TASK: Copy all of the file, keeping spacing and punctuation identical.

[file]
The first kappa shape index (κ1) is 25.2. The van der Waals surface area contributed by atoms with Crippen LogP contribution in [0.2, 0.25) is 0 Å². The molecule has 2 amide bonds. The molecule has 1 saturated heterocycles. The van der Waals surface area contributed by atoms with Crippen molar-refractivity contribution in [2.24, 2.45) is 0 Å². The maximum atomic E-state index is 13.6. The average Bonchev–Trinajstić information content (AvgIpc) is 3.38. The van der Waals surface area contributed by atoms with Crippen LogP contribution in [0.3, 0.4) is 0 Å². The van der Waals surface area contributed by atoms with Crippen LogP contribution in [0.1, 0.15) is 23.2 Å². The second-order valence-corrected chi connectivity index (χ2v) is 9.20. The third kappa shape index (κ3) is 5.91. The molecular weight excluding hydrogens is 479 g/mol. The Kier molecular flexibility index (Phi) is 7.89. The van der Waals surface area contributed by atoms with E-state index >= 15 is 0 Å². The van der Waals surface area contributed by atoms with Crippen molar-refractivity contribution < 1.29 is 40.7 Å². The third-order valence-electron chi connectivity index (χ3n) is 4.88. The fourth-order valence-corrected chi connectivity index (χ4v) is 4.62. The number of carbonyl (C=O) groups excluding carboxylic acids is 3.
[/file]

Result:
The first kappa shape index (κ1) is 25.2. The van der Waals surface area contributed by atoms with Crippen LogP contribution in [0.2, 0.25) is 0 Å². The molecule has 2 amide bonds. The molecule has 1 saturated heterocycles. The van der Waals surface area contributed by atoms with Crippen molar-refractivity contribution in [2.24, 2.45) is 0 Å². The maximum atomic E-state index is 13.6. The average Bonchev–Trinajstić information content (AvgIpc) is 3.38. The van der Waals surface area contributed by atoms with Crippen LogP contribution in [0.3, 0.4) is 0 Å². The van der Waals surface area contributed by atoms with Crippen LogP contribution in [0.1, 0.15) is 23.2 Å². The second-order valence-corrected chi connectivity index (χ2v) is 9.20. The third kappa shape index (κ3) is 5.91. The molecular weight excluding hydrogens is 479 g/mol. The Kier molecular flexibility index (Phi) is 7.89. The van der Waals surface area contributed by atoms with E-state index >= 15 is 0 Å². The van der Waals surface area contributed by atoms with Crippen molar-refractivity contribution < 1.29 is 40.7 Å². The third-order valence-electron chi connectivity index (χ3n) is 4.88. The fourth-order valence-corrected chi connectivity index (χ4v) is 4.62. The number of carbonyl (C=O) groups excluding carboxylic acids is 3.